David M. Glantz and Jonathan M. House have collaborated previously on three books, including To the Gates of Stalingrad: Soviet-German Combat Operations, April-August 1942 (Stalingrad Trilogy, Volume 1), When Titans Clashed: How the Red Army Stopped Hitler, and The Battle of Kursk.
Armageddon in Stalingrad: September-November 1942 (The Stalingrad Trilogy, Volume 2)by David M. Glantz, Jonathan House
The German offensive on Stalingrad was originally intended to secure the Wehrmacht's flanks, but it stalled dramatically in the face of Stalin's order: "Not a Step Back!" The Soviets' resulting tenacious defense of the city led to urban warfare for which the Germans were totally unprepared, depriving them of their accustomed maneuverability, overwhelming
The German offensive on Stalingrad was originally intended to secure the Wehrmacht's flanks, but it stalled dramatically in the face of Stalin's order: "Not a Step Back!" The Soviets' resulting tenacious defense of the city led to urban warfare for which the Germans were totally unprepared, depriving them of their accustomed maneuverability, overwhelming artillery fire, and air support—and setting the stage for debacle.
Armageddon in Stalingrad continues David Glantz and Jonathan House's bold new look at this most iconic military campaign of the Eastern Front and Hitler's first great strategic defeat. While the first volume in their trilogy described battles that took the German army to the gates of Stalingrad, this next one focuses on the inferno of combat that decimated the city itself.
Previous accounts of the battle are far less accurate, having relied on Soviet military memoirs plagued by error and cloaked in secrecy. Glantz and House have plumbed previously unexploited sources—including the archives of the People's Commissariat of Internal Affairs (NKVD) and the records of the Soviet 62nd and German Sixth Armies—to provide unprecedented detail and fresh interpretations of this apocalyptic campaign. They allow the authors to reconstruct the fighting hour by hour, street by street, and even building by building and reveal how Soviet defenders established killing zones throughout the city and repeatedly ambushed German spearheads.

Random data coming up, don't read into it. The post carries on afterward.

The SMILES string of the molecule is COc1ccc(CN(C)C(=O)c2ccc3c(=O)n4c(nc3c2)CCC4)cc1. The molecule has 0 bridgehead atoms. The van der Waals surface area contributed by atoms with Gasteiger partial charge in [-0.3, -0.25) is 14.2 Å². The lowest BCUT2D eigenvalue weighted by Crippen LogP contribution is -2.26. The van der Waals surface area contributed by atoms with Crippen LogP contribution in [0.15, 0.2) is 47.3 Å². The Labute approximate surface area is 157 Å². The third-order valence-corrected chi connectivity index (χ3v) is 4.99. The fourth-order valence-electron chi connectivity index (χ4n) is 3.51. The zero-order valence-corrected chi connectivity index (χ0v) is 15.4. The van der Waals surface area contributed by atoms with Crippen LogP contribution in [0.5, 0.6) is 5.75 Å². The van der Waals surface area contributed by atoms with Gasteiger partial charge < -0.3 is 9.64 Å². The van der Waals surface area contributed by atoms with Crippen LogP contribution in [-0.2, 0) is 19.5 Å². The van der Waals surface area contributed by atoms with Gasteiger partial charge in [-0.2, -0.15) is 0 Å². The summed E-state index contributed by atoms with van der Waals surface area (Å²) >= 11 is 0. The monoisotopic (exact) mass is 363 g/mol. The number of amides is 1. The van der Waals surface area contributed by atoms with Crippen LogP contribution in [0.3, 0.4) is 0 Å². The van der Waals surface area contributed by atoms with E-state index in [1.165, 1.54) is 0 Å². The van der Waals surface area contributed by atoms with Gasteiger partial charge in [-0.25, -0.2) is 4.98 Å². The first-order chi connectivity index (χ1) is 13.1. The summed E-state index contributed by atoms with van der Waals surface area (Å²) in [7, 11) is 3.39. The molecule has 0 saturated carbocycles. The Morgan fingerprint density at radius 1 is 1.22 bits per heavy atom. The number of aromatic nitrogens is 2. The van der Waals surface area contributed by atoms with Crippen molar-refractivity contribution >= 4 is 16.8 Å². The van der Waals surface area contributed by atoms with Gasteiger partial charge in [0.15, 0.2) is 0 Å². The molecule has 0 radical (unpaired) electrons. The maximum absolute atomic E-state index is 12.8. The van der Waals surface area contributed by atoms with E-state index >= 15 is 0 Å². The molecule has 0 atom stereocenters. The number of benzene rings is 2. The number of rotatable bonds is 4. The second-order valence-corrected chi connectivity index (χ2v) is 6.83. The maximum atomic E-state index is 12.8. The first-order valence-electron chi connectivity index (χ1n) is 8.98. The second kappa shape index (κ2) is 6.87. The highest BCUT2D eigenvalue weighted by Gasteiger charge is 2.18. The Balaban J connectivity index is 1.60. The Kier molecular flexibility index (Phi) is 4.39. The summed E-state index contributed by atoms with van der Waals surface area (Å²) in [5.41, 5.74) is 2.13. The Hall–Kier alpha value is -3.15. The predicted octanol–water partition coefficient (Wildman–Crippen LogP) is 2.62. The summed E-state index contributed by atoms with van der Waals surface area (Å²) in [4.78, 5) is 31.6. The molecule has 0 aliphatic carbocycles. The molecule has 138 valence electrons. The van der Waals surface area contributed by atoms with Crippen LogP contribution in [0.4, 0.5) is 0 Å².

The authors set these accounts of action within the contexts of decisions made by Hitler and Stalin, their high commands, and generals on the ground and of the larger war on the Eastern Front. They show the Germans weaker than has been supposed, losing what had become a war of attrition that forced them to employ fewer and greener troops to make up for earlier losses and to conduct war on an ever-lengthening logistics line.
Written with the narrative force of a great war novel, this new volume supersedes all previous accounts and forms the centerpiece of the Stalingrad Trilogy, with the upcoming final volume focusing on the Red Army's counteroffensive.
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